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Scrap… The Most Expensive Thing We Do

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Scrap… The Most Expensive Thing We Do

James H. Scheuing and John A. Funai, Werner Extrusion Solutions LLC, Illinois, USA

Track: MANAGEMENT ISSUES - Quality Management

ABSTRACT --- Extruders have many variables and inter-relational variables
inherent in their extrusion process that influence scrap generation, which is very
costly both to the extruder and its customers. Each and every potential scrap
generation variable needs to be defined, measured, analyzed, improved and then
controlled [the Six Sigma (D.M.A.I.C.) methodology]. Identifying the largest
variable is the beginning point; but, which is the variable of most concern to your
operation? (i.e., temperature, die design, velocity, puller tension, the operator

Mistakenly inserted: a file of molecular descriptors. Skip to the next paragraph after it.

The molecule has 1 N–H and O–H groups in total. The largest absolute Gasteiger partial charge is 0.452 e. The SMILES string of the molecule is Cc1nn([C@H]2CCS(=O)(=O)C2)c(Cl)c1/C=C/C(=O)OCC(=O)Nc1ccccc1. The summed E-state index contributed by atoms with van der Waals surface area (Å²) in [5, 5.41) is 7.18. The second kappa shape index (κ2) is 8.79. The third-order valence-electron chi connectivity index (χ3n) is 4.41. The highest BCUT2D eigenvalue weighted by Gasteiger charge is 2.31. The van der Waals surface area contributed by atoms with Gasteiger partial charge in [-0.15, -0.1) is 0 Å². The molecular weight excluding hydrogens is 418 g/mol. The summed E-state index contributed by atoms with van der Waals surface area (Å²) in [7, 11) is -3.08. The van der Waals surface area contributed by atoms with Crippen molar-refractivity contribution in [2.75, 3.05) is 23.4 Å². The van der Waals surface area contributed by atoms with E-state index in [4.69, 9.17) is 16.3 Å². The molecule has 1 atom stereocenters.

factor, etc.) The extrusion facility (focusing on the extrusion process) will be
reviewed covering the main scrap-generating variables/interrelational variables
of: billet process temperatures, die temperature, extrusion process temperatures,
quenching methods and temperatures, stretching practices, inline sawing
practices, handling practices, equipment, and the often-neglected human
influences of the die correctors, press operators, and auxiliary equipment
operators. This paper will review where scrap is generated and lay out a
methodology to begin a scrap improvement process. A real life example of a
successful extrusion operation’s scrap reduction program will be reviewed,
emphasizing the Six Sigma D.M.A.I.C methodology as the spark to the success
of this specific scrap reduction program.

© Extrusion Technology for Aluminum Profiles Foundation (ET Foundation). All rights reserved. No part of The Proceedings may be reproduced in any form without the express written permission of the ET Foundation.